Photograph by David Doubilet
A platform of coral surrounding Wreck Island is only one of 2,800 separate reefs that make up the Great Barrier Reef off the eastern coast of Australia.
The Great Barrier Reef is considered the world’s largest living structure; at 1,250 miles (2,000 kilometers) long, it can be seen from space.
But this natural wonder is under threat from climate change and pollution. Reefs around the world, including the Great Barrier, are at risk of dying. A deadly process called bleaching occurs when the acidity of the ocean increases due to absorption of carbon dioxide, killing off microorganisms that make up the reef.
Great Barrier Reef
Photograph by Paul Sutherland
Brightly colored fish swim near sea fans and corals in the Great Barrier Reef. According to the environmental nonprofit WWF, 25 percent of marine life lives on coral reefs, and the Great Barrier Reef is home to thousands of species of coral, fish, mollusks, sea turtles, and mammals.
The United Nations Intergovernmental Panel on Climate Change has estimated that the Great Barrier Reef, and the nearly $5 billion tourist industry built around it, could be “extinct” by 2050.
Chihuahua Desert Landscape
Photograph by George Grall
Joshua trees and barrel cacti grow in the Chihuahuan desert, which straddles the border between the United States and Mexico. It is the largest desert in North America.
Despite its dry climate, the desert relies on the Rio Grande. But the river often runs dry before it hits the Gulf of Mexico due to irrigation withdrawals and recently erratic snowmelts at the river’s source in the Colorado mountains.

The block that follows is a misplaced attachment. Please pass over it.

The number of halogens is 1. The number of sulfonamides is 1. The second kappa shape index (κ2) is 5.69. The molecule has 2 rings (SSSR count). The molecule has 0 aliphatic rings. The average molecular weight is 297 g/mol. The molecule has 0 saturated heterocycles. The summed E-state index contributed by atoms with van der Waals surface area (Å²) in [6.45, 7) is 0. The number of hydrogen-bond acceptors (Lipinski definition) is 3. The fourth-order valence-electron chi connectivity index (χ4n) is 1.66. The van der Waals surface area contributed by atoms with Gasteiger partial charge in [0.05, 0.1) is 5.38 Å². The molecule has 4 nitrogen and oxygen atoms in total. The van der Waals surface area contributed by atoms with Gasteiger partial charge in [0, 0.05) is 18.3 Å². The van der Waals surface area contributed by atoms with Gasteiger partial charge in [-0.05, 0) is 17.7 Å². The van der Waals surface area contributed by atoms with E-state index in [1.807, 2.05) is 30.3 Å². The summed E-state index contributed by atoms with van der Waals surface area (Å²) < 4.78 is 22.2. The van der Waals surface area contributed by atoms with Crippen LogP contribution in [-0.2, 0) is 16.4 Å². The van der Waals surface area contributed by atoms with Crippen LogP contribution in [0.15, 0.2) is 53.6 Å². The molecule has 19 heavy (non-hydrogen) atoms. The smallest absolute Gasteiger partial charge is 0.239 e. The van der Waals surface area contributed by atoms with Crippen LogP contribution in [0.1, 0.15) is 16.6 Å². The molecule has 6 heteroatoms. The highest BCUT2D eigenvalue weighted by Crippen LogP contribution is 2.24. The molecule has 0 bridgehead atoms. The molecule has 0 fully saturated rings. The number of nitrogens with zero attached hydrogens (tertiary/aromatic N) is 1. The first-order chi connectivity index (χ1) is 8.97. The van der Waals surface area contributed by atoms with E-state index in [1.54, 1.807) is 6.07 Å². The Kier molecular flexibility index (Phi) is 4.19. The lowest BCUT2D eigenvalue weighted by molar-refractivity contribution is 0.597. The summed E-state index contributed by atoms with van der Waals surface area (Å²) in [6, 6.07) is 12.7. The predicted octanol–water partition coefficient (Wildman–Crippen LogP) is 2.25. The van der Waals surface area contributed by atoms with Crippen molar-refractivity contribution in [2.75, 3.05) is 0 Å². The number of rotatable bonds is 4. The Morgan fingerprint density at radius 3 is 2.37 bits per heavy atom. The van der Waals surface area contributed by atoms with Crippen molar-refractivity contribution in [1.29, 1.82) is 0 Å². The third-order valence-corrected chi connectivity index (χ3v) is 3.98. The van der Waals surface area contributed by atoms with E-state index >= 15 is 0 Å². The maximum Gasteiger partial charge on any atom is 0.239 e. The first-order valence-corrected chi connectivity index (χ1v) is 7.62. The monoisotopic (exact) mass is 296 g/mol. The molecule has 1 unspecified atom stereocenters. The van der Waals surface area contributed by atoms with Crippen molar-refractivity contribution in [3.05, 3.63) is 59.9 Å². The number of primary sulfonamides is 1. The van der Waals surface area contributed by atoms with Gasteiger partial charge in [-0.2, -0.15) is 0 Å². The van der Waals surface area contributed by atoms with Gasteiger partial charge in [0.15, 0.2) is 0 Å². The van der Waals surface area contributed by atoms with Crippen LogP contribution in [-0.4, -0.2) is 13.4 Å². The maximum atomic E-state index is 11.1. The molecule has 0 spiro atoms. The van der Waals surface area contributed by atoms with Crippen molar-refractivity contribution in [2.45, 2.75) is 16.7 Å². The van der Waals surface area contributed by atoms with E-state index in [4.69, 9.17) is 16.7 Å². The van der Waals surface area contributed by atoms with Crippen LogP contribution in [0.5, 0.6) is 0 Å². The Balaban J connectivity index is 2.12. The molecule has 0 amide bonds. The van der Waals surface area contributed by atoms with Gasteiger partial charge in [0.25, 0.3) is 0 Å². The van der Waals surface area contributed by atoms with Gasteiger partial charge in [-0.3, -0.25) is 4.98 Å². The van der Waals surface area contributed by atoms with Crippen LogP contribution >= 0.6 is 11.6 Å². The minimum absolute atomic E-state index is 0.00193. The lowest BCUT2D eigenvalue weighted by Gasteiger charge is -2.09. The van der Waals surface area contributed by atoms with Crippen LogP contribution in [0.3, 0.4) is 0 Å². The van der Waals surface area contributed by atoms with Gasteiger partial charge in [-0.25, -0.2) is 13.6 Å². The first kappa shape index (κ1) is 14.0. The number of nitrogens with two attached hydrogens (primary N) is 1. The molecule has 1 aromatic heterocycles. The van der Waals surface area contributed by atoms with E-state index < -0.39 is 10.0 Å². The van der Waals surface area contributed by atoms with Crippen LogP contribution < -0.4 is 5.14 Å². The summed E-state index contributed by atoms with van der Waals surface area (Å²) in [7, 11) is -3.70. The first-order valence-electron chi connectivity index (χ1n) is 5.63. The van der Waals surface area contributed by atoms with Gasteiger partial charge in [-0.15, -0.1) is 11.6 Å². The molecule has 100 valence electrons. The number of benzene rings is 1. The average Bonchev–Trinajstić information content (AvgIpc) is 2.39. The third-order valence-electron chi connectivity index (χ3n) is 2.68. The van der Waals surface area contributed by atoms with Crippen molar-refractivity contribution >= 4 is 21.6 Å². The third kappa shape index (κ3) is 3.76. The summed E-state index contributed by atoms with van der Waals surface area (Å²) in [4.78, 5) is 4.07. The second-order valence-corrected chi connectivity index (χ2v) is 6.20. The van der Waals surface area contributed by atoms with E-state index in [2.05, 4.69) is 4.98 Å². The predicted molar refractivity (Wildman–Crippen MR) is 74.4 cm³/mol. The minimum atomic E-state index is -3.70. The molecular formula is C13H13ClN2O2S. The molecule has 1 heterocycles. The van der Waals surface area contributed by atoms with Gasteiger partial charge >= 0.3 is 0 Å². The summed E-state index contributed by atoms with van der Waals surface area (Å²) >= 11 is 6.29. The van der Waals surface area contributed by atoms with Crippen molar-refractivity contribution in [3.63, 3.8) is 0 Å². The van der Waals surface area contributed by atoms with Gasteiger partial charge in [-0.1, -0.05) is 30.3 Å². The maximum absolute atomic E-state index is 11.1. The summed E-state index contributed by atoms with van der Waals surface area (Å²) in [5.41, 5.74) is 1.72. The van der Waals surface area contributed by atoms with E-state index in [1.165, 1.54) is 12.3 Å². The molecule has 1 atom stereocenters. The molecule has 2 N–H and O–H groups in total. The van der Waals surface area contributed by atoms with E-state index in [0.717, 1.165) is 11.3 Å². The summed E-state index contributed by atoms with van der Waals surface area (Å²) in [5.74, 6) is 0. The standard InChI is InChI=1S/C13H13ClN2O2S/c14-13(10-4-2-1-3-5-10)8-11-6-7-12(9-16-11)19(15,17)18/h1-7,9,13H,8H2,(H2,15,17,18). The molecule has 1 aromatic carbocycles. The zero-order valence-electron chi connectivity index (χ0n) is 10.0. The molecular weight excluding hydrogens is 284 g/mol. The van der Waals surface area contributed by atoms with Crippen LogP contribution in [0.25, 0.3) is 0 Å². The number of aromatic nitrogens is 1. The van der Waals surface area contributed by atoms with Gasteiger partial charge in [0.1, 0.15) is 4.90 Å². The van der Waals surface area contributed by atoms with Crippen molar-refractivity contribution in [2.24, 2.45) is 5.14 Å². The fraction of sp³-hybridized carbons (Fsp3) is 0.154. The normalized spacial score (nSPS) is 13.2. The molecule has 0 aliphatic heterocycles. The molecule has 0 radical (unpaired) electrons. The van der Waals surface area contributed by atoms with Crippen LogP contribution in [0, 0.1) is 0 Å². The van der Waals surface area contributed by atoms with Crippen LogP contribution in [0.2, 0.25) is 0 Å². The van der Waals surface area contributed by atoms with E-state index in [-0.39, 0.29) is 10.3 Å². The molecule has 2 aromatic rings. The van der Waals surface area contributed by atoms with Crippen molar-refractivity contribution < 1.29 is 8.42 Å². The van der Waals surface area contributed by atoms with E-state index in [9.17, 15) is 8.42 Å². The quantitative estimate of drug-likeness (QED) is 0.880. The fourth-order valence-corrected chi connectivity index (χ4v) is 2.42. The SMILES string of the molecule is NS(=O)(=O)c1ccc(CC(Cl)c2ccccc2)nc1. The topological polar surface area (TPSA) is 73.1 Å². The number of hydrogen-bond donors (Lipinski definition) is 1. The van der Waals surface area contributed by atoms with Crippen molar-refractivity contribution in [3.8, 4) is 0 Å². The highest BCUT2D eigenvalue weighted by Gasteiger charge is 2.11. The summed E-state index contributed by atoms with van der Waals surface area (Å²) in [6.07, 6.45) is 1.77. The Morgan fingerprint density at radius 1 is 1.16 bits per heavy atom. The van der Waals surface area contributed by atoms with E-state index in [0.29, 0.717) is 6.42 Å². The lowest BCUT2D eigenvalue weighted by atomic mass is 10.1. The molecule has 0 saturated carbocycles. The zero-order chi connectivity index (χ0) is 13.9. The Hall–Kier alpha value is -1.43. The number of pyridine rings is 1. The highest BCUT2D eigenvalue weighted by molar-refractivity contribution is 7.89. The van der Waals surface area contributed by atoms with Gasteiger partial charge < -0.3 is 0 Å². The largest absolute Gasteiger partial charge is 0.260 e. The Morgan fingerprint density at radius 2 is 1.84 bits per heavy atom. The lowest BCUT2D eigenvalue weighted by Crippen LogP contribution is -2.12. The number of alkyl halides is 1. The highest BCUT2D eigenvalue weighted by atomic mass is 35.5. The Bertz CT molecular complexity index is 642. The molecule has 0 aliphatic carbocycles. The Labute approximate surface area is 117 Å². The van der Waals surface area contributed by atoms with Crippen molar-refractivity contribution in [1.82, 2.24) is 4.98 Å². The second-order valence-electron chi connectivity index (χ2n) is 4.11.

According to WWF, the construction of dams, groundwater extraction, deforestation, and agricultural pollution also threaten the Chihuahuan’s water sources.
Photograph by George Grall
An endangered hawksbill sea turtle swims over a reef in the Caribbean Sea. Hawksbill turtles are threatened by destruction of their coral reef and shallow water feeding grounds due to ocean acidification and sea-level rise, which affect the habitats of the invertebrates they feed on. But the most immediate threats to hawksbills are illegal poaching for tortoiseshells—once openly traded in Japan and other countries—and coastal development that destroys habitat.
Rising sea levels and warming temperatures also have an effect on the turtles' breeding habits. More water means smaller beaches where female turtles lay their eggs. And the temperature of the eggs affects the sex of the hatchlings. The WWF estimates there are 8,000 nesting female hawksbill turtles left in the world.
Wild Salmon Run
Photograph by Michael S. Quinton
Alaskan salmon depend on clean, cold water, and face a slew of issues as global temperatures rise. Warmer water tends to fire up a fish’s metabolism so that it needs more food and takes longer to grow.
As less snow falls in the mountains, and melts earlier in the spring, there is less cool water along spawning runs.
By some estimates, nearly 40 percent of the Northwest salmon population could disappear by 2050.
Photograph by Xidong Luo, My Shot
Spring and summer runoff from glaciers in the Himalaya, like this one in Tibet, provide freshwater to hundreds of millions of people downstream through the Ganges, Yangtze, Mekong, and other major Asian rivers.